• Handle: RePEc:cen:wpaper:17-41
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    Cited by:

    1. T. Kirk White & Jerome P. Reiter & Amil Petrin, 2018. "Imputation in U.S. Manufacturing Data and Its Implications for Productivity Dispersion," The Review of Economics and Statistics, MIT Press, vol. 100(3), pages 502-509, July.
    2. Gonzales-Rocha, Erick & Mendez-Guerra, Carlos, 2018. "Increasing productivity dispersion: Evidence from light manufacturing in Brazil," MPRA Paper 88478, University Library of Munich, Germany.
    3. Galaasen, Sigurd & Jamilov, Rustam & Juelsrud, Ragnar Enger & Rey, Hélène, 2020. "Granular Credit Risk," CEPR Discussion Papers 15385, C.E.P.R. Discussion Papers.
    4. Nicholas Bloom & Erik Brynjolfsson & Lucia Foster & Ron Jarmin & Megha Patnaik & Itay Saporta-Eksten & John Van Reenen, 2019. "What Drives Differences in Management Practices?," American Economic Review, American Economic Association, vol. 109(5), pages 1648-1683, May.
    5. Emin Dinlersoz & Zoltan Wolf, 2018. "Automation, Labor Share, and Productivity: Plant-Level Evidence from U.S. Manufacturing," Working Papers 18-39, Center for Economic Studies, U.S. Census Bureau.
    6. Eric J. Bartelsman & Zoltan Wolf, 2017. "Measuring Productivity Dispersion," Tinbergen Institute Discussion Papers 17-033/VI, Tinbergen Institute.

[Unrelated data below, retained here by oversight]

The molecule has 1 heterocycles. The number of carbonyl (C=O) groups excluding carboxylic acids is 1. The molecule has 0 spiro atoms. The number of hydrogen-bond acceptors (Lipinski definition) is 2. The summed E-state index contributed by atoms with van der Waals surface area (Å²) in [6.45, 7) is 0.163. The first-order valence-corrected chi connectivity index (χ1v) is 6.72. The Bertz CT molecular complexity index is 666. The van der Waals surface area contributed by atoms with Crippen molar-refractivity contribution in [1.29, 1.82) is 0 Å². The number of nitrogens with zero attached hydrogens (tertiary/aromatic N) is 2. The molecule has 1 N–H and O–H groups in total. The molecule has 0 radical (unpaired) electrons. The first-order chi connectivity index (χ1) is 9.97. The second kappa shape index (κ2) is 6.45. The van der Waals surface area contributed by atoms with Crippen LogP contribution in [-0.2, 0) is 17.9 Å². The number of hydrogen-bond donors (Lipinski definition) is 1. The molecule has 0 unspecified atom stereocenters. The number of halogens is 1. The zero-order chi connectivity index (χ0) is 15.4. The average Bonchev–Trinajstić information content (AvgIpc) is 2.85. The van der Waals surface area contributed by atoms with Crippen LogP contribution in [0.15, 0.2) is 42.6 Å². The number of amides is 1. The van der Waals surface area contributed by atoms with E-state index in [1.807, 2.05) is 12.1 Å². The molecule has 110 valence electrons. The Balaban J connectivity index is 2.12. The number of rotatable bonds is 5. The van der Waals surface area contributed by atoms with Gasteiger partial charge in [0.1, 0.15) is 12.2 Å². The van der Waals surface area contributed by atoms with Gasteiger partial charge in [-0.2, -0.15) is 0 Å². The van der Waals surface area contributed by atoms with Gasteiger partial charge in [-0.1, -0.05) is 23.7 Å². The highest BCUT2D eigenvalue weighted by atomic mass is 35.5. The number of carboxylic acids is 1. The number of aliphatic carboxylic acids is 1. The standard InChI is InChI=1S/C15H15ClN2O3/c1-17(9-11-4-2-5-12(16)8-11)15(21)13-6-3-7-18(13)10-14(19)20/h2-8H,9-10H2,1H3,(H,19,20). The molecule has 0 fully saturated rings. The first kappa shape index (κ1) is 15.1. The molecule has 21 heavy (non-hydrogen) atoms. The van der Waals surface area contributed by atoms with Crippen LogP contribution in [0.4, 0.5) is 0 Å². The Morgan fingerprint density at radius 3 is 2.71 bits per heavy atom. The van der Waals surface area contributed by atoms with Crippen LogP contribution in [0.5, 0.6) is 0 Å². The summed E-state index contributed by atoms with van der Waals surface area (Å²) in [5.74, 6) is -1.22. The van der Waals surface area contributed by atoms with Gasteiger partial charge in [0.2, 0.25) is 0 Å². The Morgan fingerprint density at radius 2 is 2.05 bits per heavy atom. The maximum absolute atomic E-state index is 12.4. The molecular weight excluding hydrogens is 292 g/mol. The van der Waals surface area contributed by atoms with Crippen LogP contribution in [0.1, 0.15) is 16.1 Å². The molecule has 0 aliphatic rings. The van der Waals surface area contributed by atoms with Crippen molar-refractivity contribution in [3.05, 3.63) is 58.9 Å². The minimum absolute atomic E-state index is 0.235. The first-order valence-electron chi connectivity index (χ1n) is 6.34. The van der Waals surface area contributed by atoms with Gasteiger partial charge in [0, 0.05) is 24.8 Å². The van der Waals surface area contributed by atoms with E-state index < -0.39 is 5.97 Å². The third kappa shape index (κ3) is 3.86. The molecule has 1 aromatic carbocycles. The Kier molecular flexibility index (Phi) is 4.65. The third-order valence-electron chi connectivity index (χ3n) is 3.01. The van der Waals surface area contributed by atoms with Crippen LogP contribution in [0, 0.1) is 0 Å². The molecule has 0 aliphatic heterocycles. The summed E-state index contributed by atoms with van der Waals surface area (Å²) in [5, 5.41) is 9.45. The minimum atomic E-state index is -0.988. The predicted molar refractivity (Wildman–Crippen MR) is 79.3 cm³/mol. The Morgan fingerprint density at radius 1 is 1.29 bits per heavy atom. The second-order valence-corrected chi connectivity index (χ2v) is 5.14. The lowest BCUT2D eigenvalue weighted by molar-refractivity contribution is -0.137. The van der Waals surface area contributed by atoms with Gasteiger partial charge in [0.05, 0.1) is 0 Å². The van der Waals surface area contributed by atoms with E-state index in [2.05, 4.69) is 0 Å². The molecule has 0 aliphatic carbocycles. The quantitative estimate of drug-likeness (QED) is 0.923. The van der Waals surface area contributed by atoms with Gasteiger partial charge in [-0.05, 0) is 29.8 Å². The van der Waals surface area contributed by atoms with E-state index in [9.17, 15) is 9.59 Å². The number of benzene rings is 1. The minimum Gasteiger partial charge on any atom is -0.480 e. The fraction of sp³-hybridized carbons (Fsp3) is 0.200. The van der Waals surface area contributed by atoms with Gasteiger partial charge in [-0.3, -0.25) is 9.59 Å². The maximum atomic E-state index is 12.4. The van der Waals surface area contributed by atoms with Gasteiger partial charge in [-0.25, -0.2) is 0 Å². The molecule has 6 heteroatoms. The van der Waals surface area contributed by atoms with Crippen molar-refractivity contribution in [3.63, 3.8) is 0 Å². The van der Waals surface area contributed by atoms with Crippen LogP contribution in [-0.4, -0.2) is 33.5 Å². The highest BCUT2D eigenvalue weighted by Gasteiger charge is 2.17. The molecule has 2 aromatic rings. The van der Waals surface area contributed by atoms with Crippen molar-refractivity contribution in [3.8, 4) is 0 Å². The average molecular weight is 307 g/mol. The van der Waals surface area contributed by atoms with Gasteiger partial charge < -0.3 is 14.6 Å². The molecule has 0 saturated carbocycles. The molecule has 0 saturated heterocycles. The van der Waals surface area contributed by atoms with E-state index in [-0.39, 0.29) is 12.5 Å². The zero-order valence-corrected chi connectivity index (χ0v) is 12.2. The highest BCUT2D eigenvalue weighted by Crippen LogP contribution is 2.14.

7. Francesco Manaresi & Nicola Pierri, 2018. "Credit supply and productivity growth," Temi di discussione (Economic working papers) 1168, Bank of Italy, Economic Research and International Relations Area.
    8. Sara Calligaris & Massimo Del Gatto & Fadi Hassan & Gianmarco I P Ottaviano & Fabiano Schivardi & Tommaso MonacelliManaging Editor, 2018. "The productivity puzzle and misallocation: an Italian perspective," Economic Policy, CEPR;CES;MSH, vol. 33(96), pages 635-684.
    9. Cindy Cunningham & Lucia Foster & Cheryl Grim & John Haltiwanger & Sabrina Wulff Pabilonia & Jay Stewart & Zoltan Wolf, 2018. "Dispersion in Dispersion: Measuring Establishment-Level Differences in Productivity," Working Papers 18-25, Center for Economic Studies, U.S. Census Bureau.
    10. Matt Marx, 2018. "Punctuated Entrepreneurship (Among Women)," Working Papers 18-26, Center for Economic Studies, U.S. Census Bureau.